I love living in Topsham. It combines pastoral beauty with small town convenience, and Portland is thirty minutes away. We have goats, our neighbors have chickens, there’s a horse pasture and farm stand a mile down the road. We’re within minutes of all the things we missed in Mexico, including gross, delicious consumerism and a theater that shows art films and serves hummus for lunch. It’s insanely great. We did, however, find ourselves stumped last Saturday night. Topsham, as it turns out, is not a scintillating center of nighttime hijinks and intrigue. Really, we just wanted to go out to dinner. Not to celebrate or analyze anything, but with somewhat loftier goals than basely filling our guts with fats and calories. We wanted to sit across a table, private in a crowd, and talk. Which is different than talking in the car, in bed, or in the kitchen, though all those are good, too.
I put on earrings and pants that zip (ha – not really!) and hopped in our Jeep, headed to a nearby Mexican restaurant – the one that people always mention when talking about food in Brunswick. We had laughed at the reviews that warned of hipsters and a bar scene…then we walked in to the most crowded, cool-dark, energized room I’d been in in many months. Smart and pretty seeming people sipping cocktails in an appropriately seductive atmosphere. I turned and left. As I am currently not drinking and increasingly round, this was not the right place for us, not on a Saturday night anyway. Oh, but I will return. And I will drink liquor and eat tacos. Someday.
We decided to park on Maine Street (seriously? apparently.) and see what was about. Not much, though it is a pretty main street. A chilly wind was blowing and it felt so autumn in a New England college town. A good night for bar crawling and stealing mums, but not for us. We accosted an older couple emerging from the first restaurant we came across – they said it was where they always go for Indian food. That was enough of an endorsement and we got a table in the window, perfect for forced hot air and people watching, inside and out of Bombay Mahal. Maybe because in the past our Saturday night plans led us into different circles of fun, but we found the restaurant pleasantly busy with a mix of families, middle-aged couples, and college kids who don’t go to parties.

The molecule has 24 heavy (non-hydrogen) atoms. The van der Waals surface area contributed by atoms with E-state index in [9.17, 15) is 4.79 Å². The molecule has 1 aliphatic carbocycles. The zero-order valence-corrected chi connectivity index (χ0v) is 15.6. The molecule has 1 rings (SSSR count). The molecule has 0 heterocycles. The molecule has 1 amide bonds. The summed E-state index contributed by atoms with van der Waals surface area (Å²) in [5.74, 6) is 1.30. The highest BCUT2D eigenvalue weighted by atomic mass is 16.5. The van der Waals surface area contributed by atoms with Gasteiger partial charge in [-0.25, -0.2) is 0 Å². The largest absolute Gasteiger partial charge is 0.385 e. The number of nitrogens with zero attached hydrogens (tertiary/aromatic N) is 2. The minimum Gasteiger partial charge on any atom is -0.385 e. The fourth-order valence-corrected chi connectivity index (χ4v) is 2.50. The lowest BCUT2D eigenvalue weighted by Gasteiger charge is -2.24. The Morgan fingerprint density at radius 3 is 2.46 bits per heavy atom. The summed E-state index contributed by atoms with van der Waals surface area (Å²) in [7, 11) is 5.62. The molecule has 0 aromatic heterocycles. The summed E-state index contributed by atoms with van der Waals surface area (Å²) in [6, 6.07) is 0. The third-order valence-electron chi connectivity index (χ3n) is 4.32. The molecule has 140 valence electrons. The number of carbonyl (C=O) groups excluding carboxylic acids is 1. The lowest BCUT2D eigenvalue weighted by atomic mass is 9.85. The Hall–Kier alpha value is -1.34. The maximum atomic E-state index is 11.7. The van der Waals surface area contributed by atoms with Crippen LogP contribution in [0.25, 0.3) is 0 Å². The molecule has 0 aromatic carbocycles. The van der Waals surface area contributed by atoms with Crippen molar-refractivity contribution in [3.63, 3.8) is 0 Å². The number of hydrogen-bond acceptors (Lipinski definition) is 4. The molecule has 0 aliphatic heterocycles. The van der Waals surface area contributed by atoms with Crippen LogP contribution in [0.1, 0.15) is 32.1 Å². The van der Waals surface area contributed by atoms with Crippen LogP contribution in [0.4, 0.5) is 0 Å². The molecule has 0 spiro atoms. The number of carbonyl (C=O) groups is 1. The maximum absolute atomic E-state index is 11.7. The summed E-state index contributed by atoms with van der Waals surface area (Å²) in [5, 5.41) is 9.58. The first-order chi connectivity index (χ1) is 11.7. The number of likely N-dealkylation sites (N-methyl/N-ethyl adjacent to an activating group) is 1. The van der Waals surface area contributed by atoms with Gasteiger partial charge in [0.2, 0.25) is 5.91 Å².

I really liked the harried, handsome waiter and the somewhat more distracted waitress, as much as the tapestries billowing from the drop ceiling, the elephants and painted welcoming woman on the wall. Our order was strictly business. For whatever reason, it’s been ages since we’ve had Indian food, so our personal staples were automatic, maybe a bit boring: Garlic Naan ($4.50), Chicken Pakora ($4.50) Lamb Vindaloo ($14.95), Lamb Saag ($14.95). I thought it was all super satisfying, ideal Indian comfort food (to me). My lamb saag – ordered medium – was spicier than I am used to, with lamb that tasted like lamb and lots of creamy spinach. I didn’t know that vindaloo is from the Portuguese for “melt your earwax hot”, but this one was. I wanted to wrap myself in a cape -size version of this naan and spend all winter being buttery.
I am an eater easily swayed. In my personal universe, quality takes precedence over pretension and atmosphere often trumps authenticity. You may have gleaned by now that I like the surroundings of things, the context, the way I am made to feel in a setting. When a place strikes me as precisely perfect for what it wants to be, its appearance and reality being one, I am pleased. Bombay Mahal is full of nice Brunswick people in sweaters, professors you may know, families you would like to be, wide-eyed, curly-haired kids with ambition and opinions and optimism and a thesis due on Tuesday. It’s exactly where I want to be.